Gemma Harle is managing director of TenetLime
When it comes to mortgage applications, where, exactly, does the customer’s responsibility begin?
All too often when there’s a problem, or a complaint, applicants simply fall back on ignorance as a defence. However, it’s time claiming such things as forgetfulness, or not having read documents properly were deemed as unacceptable excuses.
This is particularly true with the current prevalence for ‘gaming’ on buy-to-let applications, which is becoming a major area of concern for the intermediary sector.
As it stands at the moment, it is the broker who carries the can when things go awry, even if the blame lies with their client
One of the failings of the MMR, was that it did not educate the general public about the changes the sector was set to undergo.
As a result, people do not fully appreciate the lengths they must now go to, to ‘earn’ a mortgage. Many do not realise they could actually be committing a criminal act in attempting to obtain money through the deception of making false claims with regard to income or other affordability criteria.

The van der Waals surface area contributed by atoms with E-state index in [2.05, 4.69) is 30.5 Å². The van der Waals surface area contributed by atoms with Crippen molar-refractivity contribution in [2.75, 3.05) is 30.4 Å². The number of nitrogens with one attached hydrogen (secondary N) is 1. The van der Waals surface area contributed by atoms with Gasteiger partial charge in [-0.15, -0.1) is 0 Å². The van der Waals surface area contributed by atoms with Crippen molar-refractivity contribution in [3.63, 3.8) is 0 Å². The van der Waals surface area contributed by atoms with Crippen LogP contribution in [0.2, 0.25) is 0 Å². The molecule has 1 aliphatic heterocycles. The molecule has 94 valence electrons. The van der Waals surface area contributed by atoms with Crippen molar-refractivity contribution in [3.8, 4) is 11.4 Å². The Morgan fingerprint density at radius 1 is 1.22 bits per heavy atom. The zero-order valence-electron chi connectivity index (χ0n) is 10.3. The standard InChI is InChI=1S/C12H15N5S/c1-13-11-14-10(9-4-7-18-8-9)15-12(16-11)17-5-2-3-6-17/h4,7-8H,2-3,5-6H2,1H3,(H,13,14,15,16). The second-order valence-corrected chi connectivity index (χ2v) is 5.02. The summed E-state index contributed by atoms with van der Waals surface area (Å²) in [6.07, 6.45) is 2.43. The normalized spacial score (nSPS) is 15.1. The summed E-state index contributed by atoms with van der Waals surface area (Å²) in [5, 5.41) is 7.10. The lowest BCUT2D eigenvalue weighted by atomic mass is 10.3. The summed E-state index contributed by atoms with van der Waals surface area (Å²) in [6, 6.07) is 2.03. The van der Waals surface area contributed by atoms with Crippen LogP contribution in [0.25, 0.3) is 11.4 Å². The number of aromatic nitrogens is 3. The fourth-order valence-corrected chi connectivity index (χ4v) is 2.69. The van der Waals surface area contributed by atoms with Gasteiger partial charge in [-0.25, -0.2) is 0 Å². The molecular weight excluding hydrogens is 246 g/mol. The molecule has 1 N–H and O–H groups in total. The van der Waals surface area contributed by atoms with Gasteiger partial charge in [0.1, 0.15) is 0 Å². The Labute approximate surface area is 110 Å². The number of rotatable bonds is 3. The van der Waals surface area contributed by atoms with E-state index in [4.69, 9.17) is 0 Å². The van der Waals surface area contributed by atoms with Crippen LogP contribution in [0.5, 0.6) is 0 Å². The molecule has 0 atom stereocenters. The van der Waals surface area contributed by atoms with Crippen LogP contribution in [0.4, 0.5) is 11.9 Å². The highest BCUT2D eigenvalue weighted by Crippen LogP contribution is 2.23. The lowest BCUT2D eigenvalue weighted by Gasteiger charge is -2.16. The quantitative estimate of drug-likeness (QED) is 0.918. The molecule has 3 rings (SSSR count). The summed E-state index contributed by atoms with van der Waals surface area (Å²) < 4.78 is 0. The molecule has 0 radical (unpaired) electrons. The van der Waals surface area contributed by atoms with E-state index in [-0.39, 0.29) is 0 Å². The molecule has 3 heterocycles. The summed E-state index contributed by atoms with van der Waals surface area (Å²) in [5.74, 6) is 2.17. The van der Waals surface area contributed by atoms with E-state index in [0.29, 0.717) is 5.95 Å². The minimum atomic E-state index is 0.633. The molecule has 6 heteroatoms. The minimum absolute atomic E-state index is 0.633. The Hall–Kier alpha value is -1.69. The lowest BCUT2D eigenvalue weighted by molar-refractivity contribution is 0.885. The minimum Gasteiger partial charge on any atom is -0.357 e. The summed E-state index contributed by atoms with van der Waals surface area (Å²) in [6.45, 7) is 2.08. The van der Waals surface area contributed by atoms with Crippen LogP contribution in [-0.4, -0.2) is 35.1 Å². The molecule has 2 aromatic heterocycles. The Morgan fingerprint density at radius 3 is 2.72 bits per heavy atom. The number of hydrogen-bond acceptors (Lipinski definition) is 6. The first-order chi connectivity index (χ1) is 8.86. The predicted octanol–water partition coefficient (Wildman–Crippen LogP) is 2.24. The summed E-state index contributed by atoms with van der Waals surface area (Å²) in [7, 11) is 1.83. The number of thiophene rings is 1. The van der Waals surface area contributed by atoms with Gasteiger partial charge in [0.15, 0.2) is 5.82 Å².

I am not saying the broker community is whiter than white, but customers are getting much wiser when it comes to playing the system. And those who get caught deliberately attempting to flaunt the rules ought to be held to account.
As it stands today, there is no real incentive for lenders to do anything about it. The onus rests on the shoulders of brokers. This is profoundly unfair.
Customers know that if one application fails, they can simply try again with no fear of any consequences. All they risk is another refusal.
Brokers meanwhile could face being struck off lender panels and all manner of other punitive sanctions.
True, it may be a society thing to some degree, but there is still a need to start redressing the balance with a concerted campaign of consumer education on the mortgage front.
At some stage, the buck has got to start stopping with the customer…